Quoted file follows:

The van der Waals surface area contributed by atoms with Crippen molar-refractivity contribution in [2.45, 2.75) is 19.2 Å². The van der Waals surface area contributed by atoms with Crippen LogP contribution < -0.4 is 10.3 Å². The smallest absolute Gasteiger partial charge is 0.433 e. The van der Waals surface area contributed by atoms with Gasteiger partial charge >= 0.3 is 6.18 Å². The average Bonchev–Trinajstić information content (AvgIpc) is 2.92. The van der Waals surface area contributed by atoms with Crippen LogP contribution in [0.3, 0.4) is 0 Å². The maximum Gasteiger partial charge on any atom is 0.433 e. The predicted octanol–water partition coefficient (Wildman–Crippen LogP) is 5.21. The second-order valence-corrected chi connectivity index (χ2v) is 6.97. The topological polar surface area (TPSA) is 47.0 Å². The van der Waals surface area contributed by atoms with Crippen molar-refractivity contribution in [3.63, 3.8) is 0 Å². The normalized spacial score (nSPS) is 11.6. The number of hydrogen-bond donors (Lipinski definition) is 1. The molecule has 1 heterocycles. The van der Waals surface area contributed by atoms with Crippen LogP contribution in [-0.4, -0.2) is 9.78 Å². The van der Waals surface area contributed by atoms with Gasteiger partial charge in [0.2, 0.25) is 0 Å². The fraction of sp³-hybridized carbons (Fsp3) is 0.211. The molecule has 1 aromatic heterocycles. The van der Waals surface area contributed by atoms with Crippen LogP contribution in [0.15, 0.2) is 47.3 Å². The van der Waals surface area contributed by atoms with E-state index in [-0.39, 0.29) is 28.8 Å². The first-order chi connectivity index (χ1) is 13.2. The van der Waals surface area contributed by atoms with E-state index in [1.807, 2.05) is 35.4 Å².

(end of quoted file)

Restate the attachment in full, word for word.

The van der Waals surface area contributed by atoms with Crippen molar-refractivity contribution in [2.45, 2.75) is 19.2 Å². The van der Waals surface area contributed by atoms with Crippen LogP contribution < -0.4 is 10.3 Å². The smallest absolute Gasteiger partial charge is 0.433 e. The van der Waals surface area contributed by atoms with Gasteiger partial charge >= 0.3 is 6.18 Å². The average Bonchev–Trinajstić information content (AvgIpc) is 2.92. The van der Waals surface area contributed by atoms with Crippen LogP contribution in [0.3, 0.4) is 0 Å². The maximum Gasteiger partial charge on any atom is 0.433 e. The predicted octanol–water partition coefficient (Wildman–Crippen LogP) is 5.21. The second-order valence-corrected chi connectivity index (χ2v) is 6.97. The topological polar surface area (TPSA) is 47.0 Å². The van der Waals surface area contributed by atoms with Crippen molar-refractivity contribution in [3.63, 3.8) is 0 Å². The normalized spacial score (nSPS) is 11.6. The number of hydrogen-bond donors (Lipinski definition) is 1. The molecule has 1 heterocycles. The van der Waals surface area contributed by atoms with Crippen LogP contribution in [-0.4, -0.2) is 9.78 Å². The van der Waals surface area contributed by atoms with Gasteiger partial charge in [0.2, 0.25) is 0 Å². The fraction of sp³-hybridized carbons (Fsp3) is 0.211. The molecule has 1 aromatic heterocycles. The van der Waals surface area contributed by atoms with Crippen LogP contribution in [0.15, 0.2) is 47.3 Å². The van der Waals surface area contributed by atoms with E-state index in [-0.39, 0.29) is 28.8 Å². The first-order chi connectivity index (χ1) is 13.2. The van der Waals surface area contributed by atoms with E-state index in [1.807, 2.05) is 35.4 Å².